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  • PyMKS Package Paper

    Introduction

    • Current practices for developing Materials Data Analytics Toolsets are highly localized within a few individual groups resulting in major inefficiency (unnecessary duplication of codes, inadequate verification and validation of multiple instantiations of code, not engaging the right talent for the right task, etc.)
    • Community development and sharing of code repositories has been successful in certain science communities. Advantages of this approach include increased e-teaming and e-collaborations, vastly improved code hygiene, promotion of open science, rapid verification and validation, and a dramatic increase in overall productivity. All of these are key ingredients for realizing a major bump (scale-up) in innovation in sciences and technology

    - Community development of a materials data analytics toolset can significantly change the landscape of materials innovation through the emergence and adoption of the cross-disciplinary field of Materials Informatics; help realize the vision outlined in MGI and ICME. This is probably the only practical way to get materials scientists and computer scientists to establish meaningful, mutually beneficial, and highly productive collaborations. Current efforts in materials science are:

    DFT/First Priniciples - not sure if it makes sense to break it down by type of calculations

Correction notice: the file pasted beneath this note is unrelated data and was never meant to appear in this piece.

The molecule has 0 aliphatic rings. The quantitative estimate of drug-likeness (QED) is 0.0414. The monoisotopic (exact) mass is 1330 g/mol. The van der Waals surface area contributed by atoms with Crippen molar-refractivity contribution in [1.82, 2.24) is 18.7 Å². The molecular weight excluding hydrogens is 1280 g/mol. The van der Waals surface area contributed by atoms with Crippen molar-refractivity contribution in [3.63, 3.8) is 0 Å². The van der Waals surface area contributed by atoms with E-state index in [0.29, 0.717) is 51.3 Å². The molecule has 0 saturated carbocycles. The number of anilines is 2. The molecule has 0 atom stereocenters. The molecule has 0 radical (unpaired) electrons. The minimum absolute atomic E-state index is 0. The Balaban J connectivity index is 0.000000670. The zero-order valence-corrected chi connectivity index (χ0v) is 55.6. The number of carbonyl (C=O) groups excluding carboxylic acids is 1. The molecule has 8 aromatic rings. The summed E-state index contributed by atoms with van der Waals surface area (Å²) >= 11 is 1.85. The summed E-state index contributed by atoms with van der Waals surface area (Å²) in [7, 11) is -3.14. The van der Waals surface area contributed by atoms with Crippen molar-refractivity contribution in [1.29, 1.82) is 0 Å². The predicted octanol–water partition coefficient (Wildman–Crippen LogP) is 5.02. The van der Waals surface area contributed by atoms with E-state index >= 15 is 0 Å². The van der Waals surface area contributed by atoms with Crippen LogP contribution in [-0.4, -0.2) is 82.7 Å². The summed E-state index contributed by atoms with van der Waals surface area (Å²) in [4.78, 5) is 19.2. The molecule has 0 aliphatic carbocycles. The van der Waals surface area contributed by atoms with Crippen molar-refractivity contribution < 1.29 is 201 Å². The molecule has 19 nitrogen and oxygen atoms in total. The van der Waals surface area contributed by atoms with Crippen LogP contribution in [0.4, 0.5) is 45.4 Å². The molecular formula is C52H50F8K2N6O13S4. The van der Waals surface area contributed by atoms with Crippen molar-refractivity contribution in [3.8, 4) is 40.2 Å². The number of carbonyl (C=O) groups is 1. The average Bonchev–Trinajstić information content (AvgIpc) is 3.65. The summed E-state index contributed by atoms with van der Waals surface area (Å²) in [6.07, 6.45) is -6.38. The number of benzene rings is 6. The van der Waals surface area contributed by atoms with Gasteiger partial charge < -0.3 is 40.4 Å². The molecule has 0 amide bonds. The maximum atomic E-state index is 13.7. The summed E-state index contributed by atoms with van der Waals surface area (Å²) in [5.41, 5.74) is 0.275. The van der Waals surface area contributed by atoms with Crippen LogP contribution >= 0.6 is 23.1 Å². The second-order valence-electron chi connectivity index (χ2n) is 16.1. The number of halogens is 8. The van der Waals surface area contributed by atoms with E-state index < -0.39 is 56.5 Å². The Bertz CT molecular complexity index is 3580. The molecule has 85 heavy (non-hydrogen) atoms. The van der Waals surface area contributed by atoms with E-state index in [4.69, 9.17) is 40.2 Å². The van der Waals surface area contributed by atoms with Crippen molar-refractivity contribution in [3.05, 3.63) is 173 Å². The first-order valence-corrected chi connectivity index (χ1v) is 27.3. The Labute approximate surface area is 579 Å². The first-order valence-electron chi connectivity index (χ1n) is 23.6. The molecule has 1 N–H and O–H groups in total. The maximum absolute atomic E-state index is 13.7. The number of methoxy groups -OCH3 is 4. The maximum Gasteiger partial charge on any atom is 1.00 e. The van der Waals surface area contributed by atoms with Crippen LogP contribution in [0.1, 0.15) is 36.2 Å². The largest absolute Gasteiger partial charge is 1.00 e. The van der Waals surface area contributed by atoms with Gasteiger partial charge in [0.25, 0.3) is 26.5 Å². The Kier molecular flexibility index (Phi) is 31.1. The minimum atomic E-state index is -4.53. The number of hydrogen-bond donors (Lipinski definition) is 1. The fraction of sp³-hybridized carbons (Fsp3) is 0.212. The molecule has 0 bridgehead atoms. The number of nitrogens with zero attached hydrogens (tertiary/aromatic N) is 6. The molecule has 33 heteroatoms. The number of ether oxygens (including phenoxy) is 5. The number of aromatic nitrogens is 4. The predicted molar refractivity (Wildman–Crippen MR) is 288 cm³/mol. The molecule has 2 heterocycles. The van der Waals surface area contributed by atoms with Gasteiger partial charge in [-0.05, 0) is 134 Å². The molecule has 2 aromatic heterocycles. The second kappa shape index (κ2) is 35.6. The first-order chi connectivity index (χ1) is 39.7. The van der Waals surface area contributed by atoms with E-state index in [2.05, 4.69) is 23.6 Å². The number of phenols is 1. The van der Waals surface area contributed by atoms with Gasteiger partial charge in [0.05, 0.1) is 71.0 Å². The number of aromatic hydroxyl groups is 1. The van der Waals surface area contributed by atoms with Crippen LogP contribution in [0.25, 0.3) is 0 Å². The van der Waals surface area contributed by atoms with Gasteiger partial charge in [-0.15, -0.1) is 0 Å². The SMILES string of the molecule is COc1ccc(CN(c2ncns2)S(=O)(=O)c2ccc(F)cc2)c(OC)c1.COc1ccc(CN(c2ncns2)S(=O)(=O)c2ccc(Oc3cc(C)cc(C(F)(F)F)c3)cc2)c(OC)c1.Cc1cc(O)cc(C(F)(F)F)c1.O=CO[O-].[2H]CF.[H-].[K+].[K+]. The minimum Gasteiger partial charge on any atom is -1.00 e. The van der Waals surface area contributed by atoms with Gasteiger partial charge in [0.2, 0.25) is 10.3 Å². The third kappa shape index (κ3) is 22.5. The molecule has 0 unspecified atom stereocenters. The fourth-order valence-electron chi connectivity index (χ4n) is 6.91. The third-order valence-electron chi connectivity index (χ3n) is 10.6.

• The Materials Project is currently powered by pyMatgen (Ong 2013) - Integrated tools in python from first principles (DFT and MD) for thermodynamic and electrical quantities with applications in functional materials.
    • Open Quantum Materials Database (OQMD) (Saal 2013)- Open source data repository for phase diagrams and electronic ground states computing using DFT. OQMD also offers visualization tools and a Python API.
    • OpenKIM for atomic potentials
    • Citrine ?

    All of the above are essentilaly data/information repositories. Maybe we can break this down as Data/Information Repositories, Code Repositories, and e-collaboration platforms. Perhaps not talk too much about the first and last - but just mention some names and provide some links and focus more of your review and paper on the second one?

    ICME

    - Questeck ? - I do not think they do anything in the "open" arena

    In terms of code repositories - I think there are also codes dedicated to classes of problems. Would LAMMPS fall into this category? How about SPARRKS and MOOSE. DREAM-3D claims to be a code repository as well. In Europe there in DAMASK from Max Planck in Dusseldorf.

    Data Storage

    • NIST Data Gateway http://srdata.nist.gov/gateway/gateway?dblist=0 - Over 100 free and paid querirbale on-line materials databases. Some examples of data are atomic structure, thermodynamics, kinetics, fundamental physical constants, x-ray spectroscopy, and more.
    • NIST D Space -
    • NIST Materials Data Curation Systems (MDCS) - General nline databased for materials data
    • Computational Materials Data Network (CMD Network) http://www.asminternational.org/web/cmdnetwork/home - Founded by ASM International, CMD Network is a data focus project that facilitates data warehousing, sharing and collaborations.
    • Granta ?